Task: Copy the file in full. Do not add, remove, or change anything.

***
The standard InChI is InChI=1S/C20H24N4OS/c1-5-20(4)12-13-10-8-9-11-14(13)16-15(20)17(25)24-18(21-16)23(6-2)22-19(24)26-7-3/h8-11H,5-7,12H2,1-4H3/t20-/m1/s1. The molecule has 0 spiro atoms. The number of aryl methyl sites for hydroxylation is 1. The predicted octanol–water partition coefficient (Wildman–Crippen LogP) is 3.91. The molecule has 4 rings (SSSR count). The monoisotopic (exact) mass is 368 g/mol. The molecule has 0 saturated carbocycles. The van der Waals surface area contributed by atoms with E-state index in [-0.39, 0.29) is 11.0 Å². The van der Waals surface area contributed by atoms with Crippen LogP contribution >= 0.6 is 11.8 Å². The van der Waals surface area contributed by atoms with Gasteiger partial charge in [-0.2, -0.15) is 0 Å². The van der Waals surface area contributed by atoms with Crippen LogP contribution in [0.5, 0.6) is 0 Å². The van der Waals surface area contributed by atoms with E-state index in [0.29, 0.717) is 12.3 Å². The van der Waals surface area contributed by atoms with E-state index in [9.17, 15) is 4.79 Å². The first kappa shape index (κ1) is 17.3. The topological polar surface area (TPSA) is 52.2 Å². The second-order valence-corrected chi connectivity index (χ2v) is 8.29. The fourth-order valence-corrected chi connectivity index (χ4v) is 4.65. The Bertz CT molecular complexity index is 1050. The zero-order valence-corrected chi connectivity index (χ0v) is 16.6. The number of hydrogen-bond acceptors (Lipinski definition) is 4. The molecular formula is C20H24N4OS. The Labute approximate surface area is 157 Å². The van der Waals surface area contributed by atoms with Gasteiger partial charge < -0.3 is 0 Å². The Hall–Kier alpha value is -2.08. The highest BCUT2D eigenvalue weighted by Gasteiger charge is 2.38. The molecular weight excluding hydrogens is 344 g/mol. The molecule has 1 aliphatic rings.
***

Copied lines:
The standard InChI is InChI=1S/C20H24N4OS/c1-5-20(4)12-13-10-8-9-11-14(13)16-15(20)17(25)24-18(21-16)23(6-2)22-19(24)26-7-3/h8-11H,5-7,12H2,1-4H3/t20-/m1/s1. The molecule has 0 spiro atoms. The number of aryl methyl sites for hydroxylation is 1. The predicted octanol–water partition coefficient (Wildman–Crippen LogP) is 3.91. The molecule has 4 rings (SSSR count). The monoisotopic (exact) mass is 368 g/mol. The molecule has 0 saturated carbocycles. The van der Waals surface area contributed by atoms with E-state index in [-0.39, 0.29) is 11.0 Å². The van der Waals surface area contributed by atoms with Crippen LogP contribution >= 0.6 is 11.8 Å². The van der Waals surface area contributed by atoms with Gasteiger partial charge in [-0.2, -0.15) is 0 Å². The van der Waals surface area contributed by atoms with Crippen LogP contribution in [0.5, 0.6) is 0 Å². The van der Waals surface area contributed by atoms with E-state index in [0.29, 0.717) is 12.3 Å². The van der Waals surface area contributed by atoms with E-state index in [9.17, 15) is 4.79 Å². The first kappa shape index (κ1) is 17.3. The topological polar surface area (TPSA) is 52.2 Å². The second-order valence-corrected chi connectivity index (χ2v) is 8.29. The fourth-order valence-corrected chi connectivity index (χ4v) is 4.65. The Bertz CT molecular complexity index is 1050. The zero-order valence-corrected chi connectivity index (χ0v) is 16.6. The number of hydrogen-bond acceptors (Lipinski definition) is 4. The molecular formula is C20H24N4OS. The Labute approximate surface area is 157 Å². The van der Waals surface area contributed by atoms with Gasteiger partial charge < -0.3 is 0 Å². The Hall–Kier alpha value is -2.08. The highest BCUT2D eigenvalue weighted by Gasteiger charge is 2.38. The molecular weight excluding hydrogens is 344 g/mol. The molecule has 1 aliphatic rings.